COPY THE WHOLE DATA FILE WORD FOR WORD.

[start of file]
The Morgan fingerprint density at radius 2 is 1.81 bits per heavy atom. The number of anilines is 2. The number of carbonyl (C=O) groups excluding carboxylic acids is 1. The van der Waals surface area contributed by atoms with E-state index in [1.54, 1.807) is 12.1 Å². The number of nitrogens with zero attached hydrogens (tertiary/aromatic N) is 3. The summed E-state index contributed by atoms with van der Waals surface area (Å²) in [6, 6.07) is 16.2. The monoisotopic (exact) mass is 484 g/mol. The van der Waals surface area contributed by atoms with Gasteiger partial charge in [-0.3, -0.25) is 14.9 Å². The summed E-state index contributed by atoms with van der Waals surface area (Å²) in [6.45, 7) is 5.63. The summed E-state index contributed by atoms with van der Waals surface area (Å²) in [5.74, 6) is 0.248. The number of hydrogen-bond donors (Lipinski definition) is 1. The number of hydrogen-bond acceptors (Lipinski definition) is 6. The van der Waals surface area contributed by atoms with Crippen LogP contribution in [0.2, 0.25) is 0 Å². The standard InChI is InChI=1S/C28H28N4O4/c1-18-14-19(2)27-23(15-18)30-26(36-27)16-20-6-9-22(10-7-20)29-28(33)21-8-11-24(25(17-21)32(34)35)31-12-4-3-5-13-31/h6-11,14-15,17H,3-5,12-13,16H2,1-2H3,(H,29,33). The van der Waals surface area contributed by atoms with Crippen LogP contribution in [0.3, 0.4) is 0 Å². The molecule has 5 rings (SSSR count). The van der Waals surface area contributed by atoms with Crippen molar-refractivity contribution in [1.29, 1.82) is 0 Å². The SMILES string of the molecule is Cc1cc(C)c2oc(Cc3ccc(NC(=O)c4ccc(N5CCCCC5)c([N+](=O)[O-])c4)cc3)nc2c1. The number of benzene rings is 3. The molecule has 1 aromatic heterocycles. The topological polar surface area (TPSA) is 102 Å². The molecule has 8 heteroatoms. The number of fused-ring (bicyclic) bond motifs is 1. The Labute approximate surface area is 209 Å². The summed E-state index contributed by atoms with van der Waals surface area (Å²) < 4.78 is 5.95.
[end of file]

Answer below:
The Morgan fingerprint density at radius 2 is 1.81 bits per heavy atom. The number of anilines is 2. The number of carbonyl (C=O) groups excluding carboxylic acids is 1. The van der Waals surface area contributed by atoms with E-state index in [1.54, 1.807) is 12.1 Å². The number of nitrogens with zero attached hydrogens (tertiary/aromatic N) is 3. The summed E-state index contributed by atoms with van der Waals surface area (Å²) in [6, 6.07) is 16.2. The monoisotopic (exact) mass is 484 g/mol. The van der Waals surface area contributed by atoms with Gasteiger partial charge in [-0.3, -0.25) is 14.9 Å². The summed E-state index contributed by atoms with van der Waals surface area (Å²) in [6.45, 7) is 5.63. The summed E-state index contributed by atoms with van der Waals surface area (Å²) in [5.74, 6) is 0.248. The number of hydrogen-bond donors (Lipinski definition) is 1. The number of hydrogen-bond acceptors (Lipinski definition) is 6. The van der Waals surface area contributed by atoms with Crippen LogP contribution in [0.2, 0.25) is 0 Å². The standard InChI is InChI=1S/C28H28N4O4/c1-18-14-19(2)27-23(15-18)30-26(36-27)16-20-6-9-22(10-7-20)29-28(33)21-8-11-24(25(17-21)32(34)35)31-12-4-3-5-13-31/h6-11,14-15,17H,3-5,12-13,16H2,1-2H3,(H,29,33). The van der Waals surface area contributed by atoms with Crippen LogP contribution in [0.3, 0.4) is 0 Å². The molecule has 5 rings (SSSR count). The van der Waals surface area contributed by atoms with Crippen molar-refractivity contribution in [1.29, 1.82) is 0 Å². The SMILES string of the molecule is Cc1cc(C)c2oc(Cc3ccc(NC(=O)c4ccc(N5CCCCC5)c([N+](=O)[O-])c4)cc3)nc2c1. The number of benzene rings is 3. The molecule has 1 aromatic heterocycles. The topological polar surface area (TPSA) is 102 Å². The molecule has 8 heteroatoms. The number of fused-ring (bicyclic) bond motifs is 1. The Labute approximate surface area is 209 Å². The summed E-state index contributed by atoms with van der Waals surface area (Å²) < 4.78 is 5.95.